My Best Friend:
All week, I had been thinking about what I should write about next. This morning it became kind of clear.
My best friend, Robbin. She lives almost 3,000 miles away from me and we don’t talk as often as we should. But through all of these years we’ve managed to stay pretty close to one another. Sometimes we will chat/call daily or weekly, other times we can go a few months without more than a “hello, I hope you’re doing well”. Even still, I know, if I ever needed anything in my life she would do anything that it took to help me. There’s nothing I wouldn’t do for her either. It’s kind of the beauty of our friendship.
Why, with all of this distance do we have this kind of friendship? First off, we weren’t really all that close growing up, not until our senior year in high school at least. In fact, we probably argued more than anything. Even then, she would jump to my defense when my peers were cruel to me.
Beyond that, during my whole time in the service, whenever I needed to talk to someone, she was always there to let me sob through the phone at her when things had gotten emotionally rough for me.
Today we had a little time to catch up via instant messages. I hadn’t told her about this blog yet, so she took a look. Somewhere in the conversation, her brilliant mind spits out the following;
In the great and grand history of our country the one consistent thing has
always been this idea of, “let’s see what I can keep my neighbor from doing to keep
them from doing that whole pursuit of happiness thingy”.
That phrase sums up exactly what is and has been going on in this country.
As I think back on my military career it puts a lot of context to her statement. When I entered the Army to begin with, I came in with a rank of E-2 (most start at E-1 and work up). I already had an Army Achievement Medal for some work I had been doing with the recruitment office. In Basic training I earned another rank (E-3).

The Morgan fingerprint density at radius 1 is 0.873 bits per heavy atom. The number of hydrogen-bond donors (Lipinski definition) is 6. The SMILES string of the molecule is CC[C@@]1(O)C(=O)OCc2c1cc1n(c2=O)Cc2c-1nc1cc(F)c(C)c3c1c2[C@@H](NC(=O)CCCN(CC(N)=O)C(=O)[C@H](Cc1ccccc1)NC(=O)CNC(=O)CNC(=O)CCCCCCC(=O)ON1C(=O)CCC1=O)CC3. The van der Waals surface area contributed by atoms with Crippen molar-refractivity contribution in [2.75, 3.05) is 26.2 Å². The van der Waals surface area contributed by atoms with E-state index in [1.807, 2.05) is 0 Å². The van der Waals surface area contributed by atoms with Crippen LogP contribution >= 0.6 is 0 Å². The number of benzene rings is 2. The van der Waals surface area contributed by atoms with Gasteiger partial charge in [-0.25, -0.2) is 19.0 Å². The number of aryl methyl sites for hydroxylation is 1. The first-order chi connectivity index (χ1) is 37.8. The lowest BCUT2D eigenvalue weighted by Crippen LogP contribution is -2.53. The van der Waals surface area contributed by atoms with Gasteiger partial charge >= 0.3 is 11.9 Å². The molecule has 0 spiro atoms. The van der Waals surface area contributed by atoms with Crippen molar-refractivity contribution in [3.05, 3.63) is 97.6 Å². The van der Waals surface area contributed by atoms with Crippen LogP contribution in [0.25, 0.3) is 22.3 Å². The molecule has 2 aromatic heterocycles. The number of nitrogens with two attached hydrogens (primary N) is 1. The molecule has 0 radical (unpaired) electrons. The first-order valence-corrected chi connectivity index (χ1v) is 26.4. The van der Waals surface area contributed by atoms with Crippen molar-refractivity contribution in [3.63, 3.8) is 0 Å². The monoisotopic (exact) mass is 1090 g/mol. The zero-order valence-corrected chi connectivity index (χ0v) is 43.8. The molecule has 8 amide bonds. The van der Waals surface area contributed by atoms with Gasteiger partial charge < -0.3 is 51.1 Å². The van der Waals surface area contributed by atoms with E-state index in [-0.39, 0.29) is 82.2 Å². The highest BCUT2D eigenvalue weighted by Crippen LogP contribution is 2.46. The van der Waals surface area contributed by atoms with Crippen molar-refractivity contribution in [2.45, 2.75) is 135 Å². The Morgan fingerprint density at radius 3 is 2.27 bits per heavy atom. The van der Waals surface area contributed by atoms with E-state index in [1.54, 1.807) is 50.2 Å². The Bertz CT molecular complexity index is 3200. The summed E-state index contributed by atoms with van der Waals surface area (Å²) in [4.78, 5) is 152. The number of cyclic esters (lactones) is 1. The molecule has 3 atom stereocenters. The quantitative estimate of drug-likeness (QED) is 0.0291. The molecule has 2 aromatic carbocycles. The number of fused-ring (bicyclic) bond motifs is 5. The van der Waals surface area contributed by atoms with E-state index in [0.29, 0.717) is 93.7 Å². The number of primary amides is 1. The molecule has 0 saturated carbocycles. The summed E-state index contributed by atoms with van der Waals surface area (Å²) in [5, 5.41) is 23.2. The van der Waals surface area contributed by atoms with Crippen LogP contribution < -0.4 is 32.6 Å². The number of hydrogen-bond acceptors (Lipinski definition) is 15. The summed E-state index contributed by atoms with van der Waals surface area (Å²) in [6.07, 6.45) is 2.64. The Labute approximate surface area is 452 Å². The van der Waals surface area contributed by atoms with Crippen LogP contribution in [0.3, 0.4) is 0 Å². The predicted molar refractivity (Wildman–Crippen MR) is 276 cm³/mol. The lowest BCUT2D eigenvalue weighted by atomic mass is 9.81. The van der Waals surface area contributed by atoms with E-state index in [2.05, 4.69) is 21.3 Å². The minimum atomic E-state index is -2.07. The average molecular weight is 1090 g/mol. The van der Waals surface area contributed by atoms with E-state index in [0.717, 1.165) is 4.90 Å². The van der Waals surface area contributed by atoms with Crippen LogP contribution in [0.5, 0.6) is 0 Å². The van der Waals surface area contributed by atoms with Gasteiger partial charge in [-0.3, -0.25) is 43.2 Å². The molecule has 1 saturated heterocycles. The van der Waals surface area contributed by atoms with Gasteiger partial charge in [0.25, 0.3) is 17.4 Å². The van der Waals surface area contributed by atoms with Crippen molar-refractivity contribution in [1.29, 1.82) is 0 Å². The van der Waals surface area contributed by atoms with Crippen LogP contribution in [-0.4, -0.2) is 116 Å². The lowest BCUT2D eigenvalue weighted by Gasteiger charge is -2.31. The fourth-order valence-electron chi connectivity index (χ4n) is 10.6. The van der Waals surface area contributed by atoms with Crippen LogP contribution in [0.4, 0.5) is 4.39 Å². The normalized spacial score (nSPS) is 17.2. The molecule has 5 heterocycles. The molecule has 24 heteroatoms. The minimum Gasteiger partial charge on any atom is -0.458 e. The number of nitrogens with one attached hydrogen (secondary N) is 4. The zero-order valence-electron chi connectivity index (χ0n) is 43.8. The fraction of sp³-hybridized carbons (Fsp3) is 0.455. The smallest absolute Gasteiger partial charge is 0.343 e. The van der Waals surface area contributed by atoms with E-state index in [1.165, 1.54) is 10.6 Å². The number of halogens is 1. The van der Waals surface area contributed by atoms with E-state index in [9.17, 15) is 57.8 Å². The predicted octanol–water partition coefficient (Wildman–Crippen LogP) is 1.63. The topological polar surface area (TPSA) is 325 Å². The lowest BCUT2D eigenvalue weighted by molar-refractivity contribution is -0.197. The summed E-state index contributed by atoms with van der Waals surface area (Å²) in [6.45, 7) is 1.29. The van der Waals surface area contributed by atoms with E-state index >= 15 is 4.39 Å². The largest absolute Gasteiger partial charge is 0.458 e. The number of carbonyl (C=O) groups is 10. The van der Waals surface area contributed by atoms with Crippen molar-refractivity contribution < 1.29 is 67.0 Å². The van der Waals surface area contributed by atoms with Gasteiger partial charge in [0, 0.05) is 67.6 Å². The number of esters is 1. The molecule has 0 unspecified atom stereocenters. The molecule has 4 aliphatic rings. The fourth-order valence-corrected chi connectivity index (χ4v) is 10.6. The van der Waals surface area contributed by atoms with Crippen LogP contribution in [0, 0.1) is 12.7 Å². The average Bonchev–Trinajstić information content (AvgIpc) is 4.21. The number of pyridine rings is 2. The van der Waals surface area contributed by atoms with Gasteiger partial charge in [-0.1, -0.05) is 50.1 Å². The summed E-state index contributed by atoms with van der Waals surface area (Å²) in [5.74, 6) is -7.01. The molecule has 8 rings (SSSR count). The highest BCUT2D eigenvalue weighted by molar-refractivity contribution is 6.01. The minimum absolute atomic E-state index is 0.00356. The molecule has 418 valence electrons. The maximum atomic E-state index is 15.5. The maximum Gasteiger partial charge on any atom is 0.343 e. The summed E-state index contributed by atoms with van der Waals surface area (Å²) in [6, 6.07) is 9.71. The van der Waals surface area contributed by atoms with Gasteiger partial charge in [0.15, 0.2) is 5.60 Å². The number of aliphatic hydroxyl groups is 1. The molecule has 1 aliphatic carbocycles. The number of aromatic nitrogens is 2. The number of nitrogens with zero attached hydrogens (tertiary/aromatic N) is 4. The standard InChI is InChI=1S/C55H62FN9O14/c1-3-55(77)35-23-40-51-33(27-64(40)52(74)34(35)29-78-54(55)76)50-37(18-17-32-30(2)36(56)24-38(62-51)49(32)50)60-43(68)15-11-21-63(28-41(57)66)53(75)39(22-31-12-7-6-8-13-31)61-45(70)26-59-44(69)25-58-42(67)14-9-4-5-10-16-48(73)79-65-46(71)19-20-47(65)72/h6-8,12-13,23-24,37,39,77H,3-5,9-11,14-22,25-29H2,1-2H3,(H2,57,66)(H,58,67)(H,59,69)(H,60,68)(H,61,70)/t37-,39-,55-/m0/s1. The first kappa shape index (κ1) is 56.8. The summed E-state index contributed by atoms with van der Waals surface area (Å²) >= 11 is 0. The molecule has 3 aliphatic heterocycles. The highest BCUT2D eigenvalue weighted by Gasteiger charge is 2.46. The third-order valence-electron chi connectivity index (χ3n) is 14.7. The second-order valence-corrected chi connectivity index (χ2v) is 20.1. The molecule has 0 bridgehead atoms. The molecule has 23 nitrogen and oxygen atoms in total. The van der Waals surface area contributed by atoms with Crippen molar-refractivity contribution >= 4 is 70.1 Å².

When I arrived at my first duty station, I was already ahead of most of the people that were fresh out of training. Other soldiers would always ask how I got all of that so quick. My answer was always the same, “attention to detail goes a long way”.
I was “that guy”. The one who was happy with where I was and understood how to pursue more happiness. That, I feel, is part of why everything happened the way that it did. After all, how can a gay guy be happy? He’s not supposed to be in the military. He’s not supposed to fish, hunt, drink beer or watch football. Perhaps because I was getting accolades and on a track to move up in the ranks it ticked off the few that had heard that I was gay.
Maybe, I should have taken all of that in as a compliment to my character. Except that, I don’t. Had I been a different type of person, my life would have been ruined. Lucky for me, I am the type of person who brushes it off and moves on.
I learned a big lesson during all of this. It’s the reason why, today, I am myself. I make no apologies for it. I walk through life proud that I am who I am. I believe that my lifetime will see marriage legal for the LGBT community. I believe that, love will be celebrated over hate and jealousy. I believe the time is now!
Today may end up being a two post day. Lunch break is almost over so I’ll need to get back to work, but I have some other thoughts that I will be writing out tonight.
Thanks for reading!